I need to know some ball park number for this variable for my drupal 7 site. I recently got a "drupal "PDOException: SQLSTATE[08S01]: Communication link failure: 1153" error. I am a newbie to mysql and am using shared hosting. I probably need to ask the administrator to do it for me.

Thanks in advance.

  • 1
    My answer shows my experience with this, but you may get better responses at dba.stackexchange.com from those who maintain MySQL for a living.
    – mpdonadio
    May 22, 2012 at 19:47

3 Answers 3


I saw an interesting answer to a question about the biggest BLOB you may have. Here is the statement I saw in ServerFault : innodb_log_file_size and innodb_log_buffer_size combined must be larger than ten times your biggest blob object if you have a lot of large ones.

Based on that ServerFault post from Nils-Anders Nøttseter, you should query the table and find out which BLOB is the biggest, multiply that number by 11 or more, and use that answer as the max_allowed_packet going forward.

It's funny that I addressed another question where I suggested sizing the max_allowed packet to hopefully solve the issue.


According to the Book


Here is what Page 99 Paragraphs 1-3 says about MySQL Packets:

MySQL network communication code was written under the assumption that queries are always reasonably short, and therefore can be sent to and processed by the server in one chunk, which is called a packet in MySQL terminology. The server allocates the memory for a temporary buffer to store the packet, and it requests enough to fit it entirely. This architecture requires a precaution to avoid having the server run out of memory---a cap on the size of the packet, which this option accomplishes.

The code of interest in relation to this option is found in sql/net_serv.cc. Take a look at my_net_read(), then follow the call to my_real_read() and pay particular attention to net_realloc().

This variable also limits the length of a result of many string functons. See sql/field.cc and sql/intem_strfunc.cc for details.

Knowing this about MySQL Packets allows a DBA to size them up to accommodate multiple BLOBs inside one MySQL Packet, even if they are obnoxiously large.

Regarding your situation, you should find out what is the biggest BLOB in your database, multiple that number by 11 and set your max_allowed_packet to that number. You should be able to set it for the server without a mysql restart (Personally, I would set it 256M because it would address other problems regarding migration and replication, which is beyond the scope of this forum). To set it to 256M for your database for all incoming connections, please run this:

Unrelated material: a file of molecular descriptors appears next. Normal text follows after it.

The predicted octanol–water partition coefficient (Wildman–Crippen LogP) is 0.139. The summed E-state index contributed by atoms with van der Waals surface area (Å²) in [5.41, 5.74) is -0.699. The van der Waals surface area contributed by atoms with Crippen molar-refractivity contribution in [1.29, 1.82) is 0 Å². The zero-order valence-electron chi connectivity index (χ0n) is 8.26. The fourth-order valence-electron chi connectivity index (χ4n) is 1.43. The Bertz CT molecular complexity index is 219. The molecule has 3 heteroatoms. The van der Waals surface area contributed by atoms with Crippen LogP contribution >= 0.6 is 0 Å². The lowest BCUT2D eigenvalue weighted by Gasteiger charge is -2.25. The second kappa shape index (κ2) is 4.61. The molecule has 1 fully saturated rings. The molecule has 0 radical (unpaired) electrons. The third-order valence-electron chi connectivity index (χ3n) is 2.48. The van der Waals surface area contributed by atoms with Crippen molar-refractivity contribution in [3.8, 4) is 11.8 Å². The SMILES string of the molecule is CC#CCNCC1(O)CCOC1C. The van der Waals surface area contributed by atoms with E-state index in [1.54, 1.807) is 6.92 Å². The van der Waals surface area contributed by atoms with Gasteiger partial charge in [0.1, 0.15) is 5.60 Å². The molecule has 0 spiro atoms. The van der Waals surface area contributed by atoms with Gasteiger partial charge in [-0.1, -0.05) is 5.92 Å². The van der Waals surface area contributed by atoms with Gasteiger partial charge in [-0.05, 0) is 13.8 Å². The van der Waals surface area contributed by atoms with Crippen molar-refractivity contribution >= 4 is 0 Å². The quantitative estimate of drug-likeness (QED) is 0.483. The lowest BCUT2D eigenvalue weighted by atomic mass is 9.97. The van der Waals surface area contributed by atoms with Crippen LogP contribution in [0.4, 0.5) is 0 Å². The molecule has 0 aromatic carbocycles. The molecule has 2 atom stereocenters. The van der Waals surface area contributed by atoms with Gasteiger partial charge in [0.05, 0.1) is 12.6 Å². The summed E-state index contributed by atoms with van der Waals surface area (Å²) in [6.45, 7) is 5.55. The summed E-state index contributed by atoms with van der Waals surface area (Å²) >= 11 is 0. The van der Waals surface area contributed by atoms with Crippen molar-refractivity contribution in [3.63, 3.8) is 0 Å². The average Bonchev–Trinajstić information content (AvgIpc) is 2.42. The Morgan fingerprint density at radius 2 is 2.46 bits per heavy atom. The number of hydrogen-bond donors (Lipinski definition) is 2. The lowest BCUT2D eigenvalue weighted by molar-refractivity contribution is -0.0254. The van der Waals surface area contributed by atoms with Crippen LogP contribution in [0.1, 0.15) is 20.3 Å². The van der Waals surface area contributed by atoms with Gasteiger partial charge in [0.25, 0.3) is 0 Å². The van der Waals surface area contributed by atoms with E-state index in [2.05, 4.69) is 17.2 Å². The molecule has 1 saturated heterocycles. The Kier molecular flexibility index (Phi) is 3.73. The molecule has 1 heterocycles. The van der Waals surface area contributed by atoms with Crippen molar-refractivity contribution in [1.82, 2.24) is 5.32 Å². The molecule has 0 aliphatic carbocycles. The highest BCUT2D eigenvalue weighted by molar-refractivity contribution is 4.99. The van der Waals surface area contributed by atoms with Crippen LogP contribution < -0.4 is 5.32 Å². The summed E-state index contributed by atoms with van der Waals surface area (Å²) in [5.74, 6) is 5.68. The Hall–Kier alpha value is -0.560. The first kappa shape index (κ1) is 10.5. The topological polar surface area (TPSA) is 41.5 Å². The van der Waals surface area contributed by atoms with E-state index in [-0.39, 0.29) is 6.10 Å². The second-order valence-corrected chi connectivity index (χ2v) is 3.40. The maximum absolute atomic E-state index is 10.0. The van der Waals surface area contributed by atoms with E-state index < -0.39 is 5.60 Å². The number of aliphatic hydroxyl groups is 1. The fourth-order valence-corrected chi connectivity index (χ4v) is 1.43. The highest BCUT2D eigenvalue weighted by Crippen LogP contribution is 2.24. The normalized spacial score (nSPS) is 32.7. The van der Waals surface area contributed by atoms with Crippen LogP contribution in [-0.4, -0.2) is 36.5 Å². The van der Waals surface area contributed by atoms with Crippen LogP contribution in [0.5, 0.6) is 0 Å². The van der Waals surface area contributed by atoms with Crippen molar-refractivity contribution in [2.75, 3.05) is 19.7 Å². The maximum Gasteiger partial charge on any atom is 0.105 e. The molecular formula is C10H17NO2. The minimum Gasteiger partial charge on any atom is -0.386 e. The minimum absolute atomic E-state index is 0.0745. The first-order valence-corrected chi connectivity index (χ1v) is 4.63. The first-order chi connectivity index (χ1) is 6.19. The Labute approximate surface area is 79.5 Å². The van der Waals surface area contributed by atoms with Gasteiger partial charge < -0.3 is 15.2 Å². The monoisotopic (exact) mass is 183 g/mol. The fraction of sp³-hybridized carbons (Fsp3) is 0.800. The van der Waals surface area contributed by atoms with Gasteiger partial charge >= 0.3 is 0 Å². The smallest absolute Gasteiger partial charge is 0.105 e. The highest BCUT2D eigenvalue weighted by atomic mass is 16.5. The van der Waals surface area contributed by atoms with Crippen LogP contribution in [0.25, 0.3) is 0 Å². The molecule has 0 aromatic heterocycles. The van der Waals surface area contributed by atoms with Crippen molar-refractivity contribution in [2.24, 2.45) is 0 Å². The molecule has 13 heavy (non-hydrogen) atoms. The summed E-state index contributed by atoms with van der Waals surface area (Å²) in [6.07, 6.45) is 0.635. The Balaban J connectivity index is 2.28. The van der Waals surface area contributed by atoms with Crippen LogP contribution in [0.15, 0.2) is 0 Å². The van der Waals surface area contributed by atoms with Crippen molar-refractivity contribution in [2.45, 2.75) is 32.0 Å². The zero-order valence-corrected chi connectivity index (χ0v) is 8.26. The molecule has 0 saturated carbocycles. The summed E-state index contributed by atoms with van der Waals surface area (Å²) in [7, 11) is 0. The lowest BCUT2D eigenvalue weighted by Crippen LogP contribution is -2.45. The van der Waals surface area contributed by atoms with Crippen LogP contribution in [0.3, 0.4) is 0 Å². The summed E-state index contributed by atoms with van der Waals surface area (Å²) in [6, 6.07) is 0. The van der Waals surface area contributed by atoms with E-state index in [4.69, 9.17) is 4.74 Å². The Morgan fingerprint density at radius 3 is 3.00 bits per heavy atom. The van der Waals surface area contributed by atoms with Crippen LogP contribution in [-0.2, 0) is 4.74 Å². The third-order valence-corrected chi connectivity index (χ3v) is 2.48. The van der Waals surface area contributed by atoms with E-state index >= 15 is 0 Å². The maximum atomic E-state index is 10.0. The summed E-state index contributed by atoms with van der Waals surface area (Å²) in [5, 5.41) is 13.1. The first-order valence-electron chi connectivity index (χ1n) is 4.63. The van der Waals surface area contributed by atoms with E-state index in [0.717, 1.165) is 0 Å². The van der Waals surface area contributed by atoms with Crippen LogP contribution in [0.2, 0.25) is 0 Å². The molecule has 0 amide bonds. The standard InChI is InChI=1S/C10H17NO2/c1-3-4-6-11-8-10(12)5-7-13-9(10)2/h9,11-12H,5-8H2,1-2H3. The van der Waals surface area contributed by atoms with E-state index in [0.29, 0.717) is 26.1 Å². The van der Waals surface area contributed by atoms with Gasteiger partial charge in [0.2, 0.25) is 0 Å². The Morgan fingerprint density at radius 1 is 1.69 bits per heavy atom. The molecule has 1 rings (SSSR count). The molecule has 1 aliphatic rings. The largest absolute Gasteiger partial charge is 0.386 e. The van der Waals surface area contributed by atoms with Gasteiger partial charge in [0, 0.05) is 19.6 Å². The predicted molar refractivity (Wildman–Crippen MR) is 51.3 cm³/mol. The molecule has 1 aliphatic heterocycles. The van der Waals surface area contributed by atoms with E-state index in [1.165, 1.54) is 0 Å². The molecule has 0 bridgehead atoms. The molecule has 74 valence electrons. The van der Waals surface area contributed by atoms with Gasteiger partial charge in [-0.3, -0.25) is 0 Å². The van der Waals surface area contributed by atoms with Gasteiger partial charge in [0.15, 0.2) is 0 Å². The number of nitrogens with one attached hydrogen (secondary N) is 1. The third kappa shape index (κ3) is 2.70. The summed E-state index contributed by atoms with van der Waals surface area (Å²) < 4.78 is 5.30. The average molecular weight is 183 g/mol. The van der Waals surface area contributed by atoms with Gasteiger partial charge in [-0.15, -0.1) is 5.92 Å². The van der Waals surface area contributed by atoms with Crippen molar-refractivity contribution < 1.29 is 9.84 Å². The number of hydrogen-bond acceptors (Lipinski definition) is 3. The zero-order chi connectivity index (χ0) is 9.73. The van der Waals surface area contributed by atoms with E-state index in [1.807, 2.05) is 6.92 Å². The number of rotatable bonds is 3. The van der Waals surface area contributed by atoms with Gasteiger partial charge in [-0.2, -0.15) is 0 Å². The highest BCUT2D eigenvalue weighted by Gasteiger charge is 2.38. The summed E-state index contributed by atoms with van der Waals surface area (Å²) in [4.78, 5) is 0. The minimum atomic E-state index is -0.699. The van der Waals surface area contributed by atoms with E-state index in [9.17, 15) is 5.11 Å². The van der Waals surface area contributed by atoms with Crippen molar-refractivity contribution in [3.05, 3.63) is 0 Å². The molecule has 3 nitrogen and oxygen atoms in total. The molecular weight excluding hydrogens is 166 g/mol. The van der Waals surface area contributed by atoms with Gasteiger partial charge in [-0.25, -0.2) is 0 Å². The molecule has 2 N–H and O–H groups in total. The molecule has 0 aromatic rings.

SET GLOBAL max_allowed_packet = 1024 * 1024 * 256;

Afterwards, add this setting to my.cnf under the [mysqld] section:

max_allowed_packet = 256M
  • Wouldn't max allowed packet also affect the size of insert statements? Mar 15, 2014 at 1:42
  • @ButtleButkus Of course. This is why bigger MySQL Packets do well for INSERTs. Please note that 1G is the maximum size for max_allowed_packet. Also note that setting max_allowed_packet to 256M does not allocate 256M upfront. According to dev.mysql.com/doc/refman/5.6/en/…, mysqld allocates whatever net_buffer_length is as the initial MySQL Packet size. The packet gradually grows to the size set by max_allowed_packet. Therefore, it's OK to set a large max_allowed_packet. INSERTs will love you for it. Mar 15, 2014 at 2:29
  • I've never set it anything close to that size, even though we have a couple machines with 32G of RAM. An application choked on it, though, and I increased it to 32M from the default (1M?) and that worked. Perhaps I'll increase it further, if it won't hurt. But, should applications check the max_allowed_packet and break up inserts into chunks to avoid hitting that limit? What's the downside to that approach? Perhaps I should post that question on the dba stack site. Mar 17, 2014 at 8:27
  • Could you elaborate a bit more on why we should multiply by 11? The linked post is about innodb buffers - how does is that related to packet size? Jan 11, 2018 at 14:35

Taken from Drupal's Database Server Requirements page:

It may be necessary to set the system variable max_allowed_packet to at least 16M. Some inexpensive hosting plans set this value too low (the MySQL default is only 1M). In that case, you may need to choose a better hosting plan. A value of 1M may be sufficient for Drupal 5.

Should be fine for a site on shared hosting.

  • 1
    Wow!! Drupal server requirements officially say it's 16M!! I was never aware of that. Will keep it in mind next time. Thanks a lot for sharing this info. I wish I could mark it the best answer!!
    – shivams
    Oct 17, 2014 at 5:14

It can be a little tricky to set max_allowed_packet. I have yet to come across a method to calculate out that value. Typically, I run into it when trying to restore a database snapshot that includes rows from the {cache} tables.

When I have this problem, I will pick a value between 4M and 8M. I keep bumping up the value until it stops. However, I don't know if a shared host will change this value for you.

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